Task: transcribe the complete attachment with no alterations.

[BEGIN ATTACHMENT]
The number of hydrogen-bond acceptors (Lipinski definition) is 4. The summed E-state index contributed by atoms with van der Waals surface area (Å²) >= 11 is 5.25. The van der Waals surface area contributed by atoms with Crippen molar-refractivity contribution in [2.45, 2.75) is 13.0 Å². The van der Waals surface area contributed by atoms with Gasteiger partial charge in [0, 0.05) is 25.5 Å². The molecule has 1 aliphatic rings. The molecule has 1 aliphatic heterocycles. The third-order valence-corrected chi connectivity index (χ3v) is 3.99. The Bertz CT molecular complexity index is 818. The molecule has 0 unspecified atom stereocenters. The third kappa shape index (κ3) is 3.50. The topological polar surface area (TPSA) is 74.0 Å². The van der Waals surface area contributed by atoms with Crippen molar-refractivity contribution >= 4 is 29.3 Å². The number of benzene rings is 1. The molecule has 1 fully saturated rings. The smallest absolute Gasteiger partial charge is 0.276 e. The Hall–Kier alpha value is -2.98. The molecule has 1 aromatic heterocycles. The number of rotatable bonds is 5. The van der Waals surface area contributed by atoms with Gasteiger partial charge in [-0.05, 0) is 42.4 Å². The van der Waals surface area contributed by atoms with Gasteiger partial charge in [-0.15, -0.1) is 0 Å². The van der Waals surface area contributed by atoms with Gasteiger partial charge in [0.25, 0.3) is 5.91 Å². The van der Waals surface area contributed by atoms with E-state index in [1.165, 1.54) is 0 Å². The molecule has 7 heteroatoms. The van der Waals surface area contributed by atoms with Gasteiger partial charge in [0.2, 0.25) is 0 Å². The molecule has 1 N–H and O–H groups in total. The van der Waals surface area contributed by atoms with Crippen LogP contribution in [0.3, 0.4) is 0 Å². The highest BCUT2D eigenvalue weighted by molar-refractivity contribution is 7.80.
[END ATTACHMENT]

The number of hydrogen-bond acceptors (Lipinski definition) is 4. The summed E-state index contributed by atoms with van der Waals surface area (Å²) >= 11 is 5.25. The van der Waals surface area contributed by atoms with Crippen molar-refractivity contribution in [2.45, 2.75) is 13.0 Å². The van der Waals surface area contributed by atoms with Gasteiger partial charge in [0, 0.05) is 25.5 Å². The molecule has 1 aliphatic rings. The molecule has 1 aliphatic heterocycles. The third-order valence-corrected chi connectivity index (χ3v) is 3.99. The Bertz CT molecular complexity index is 818. The molecule has 0 unspecified atom stereocenters. The third kappa shape index (κ3) is 3.50. The topological polar surface area (TPSA) is 74.0 Å². The van der Waals surface area contributed by atoms with Crippen molar-refractivity contribution >= 4 is 29.3 Å². The number of benzene rings is 1. The molecule has 1 fully saturated rings. The smallest absolute Gasteiger partial charge is 0.276 e. The Hall–Kier alpha value is -2.98. The molecule has 1 aromatic heterocycles. The number of rotatable bonds is 5. The van der Waals surface area contributed by atoms with Gasteiger partial charge in [-0.05, 0) is 42.4 Å². The van der Waals surface area contributed by atoms with Gasteiger partial charge in [-0.15, -0.1) is 0 Å². The van der Waals surface area contributed by atoms with Gasteiger partial charge in [0.25, 0.3) is 5.91 Å². The van der Waals surface area contributed by atoms with E-state index in [1.165, 1.54) is 0 Å². The molecule has 7 heteroatoms. The van der Waals surface area contributed by atoms with Gasteiger partial charge in [0.2, 0.25) is 0 Å². The molecule has 1 N–H and O–H groups in total. The van der Waals surface area contributed by atoms with Crippen LogP contribution in [0.3, 0.4) is 0 Å². The highest BCUT2D eigenvalue weighted by molar-refractivity contribution is 7.80.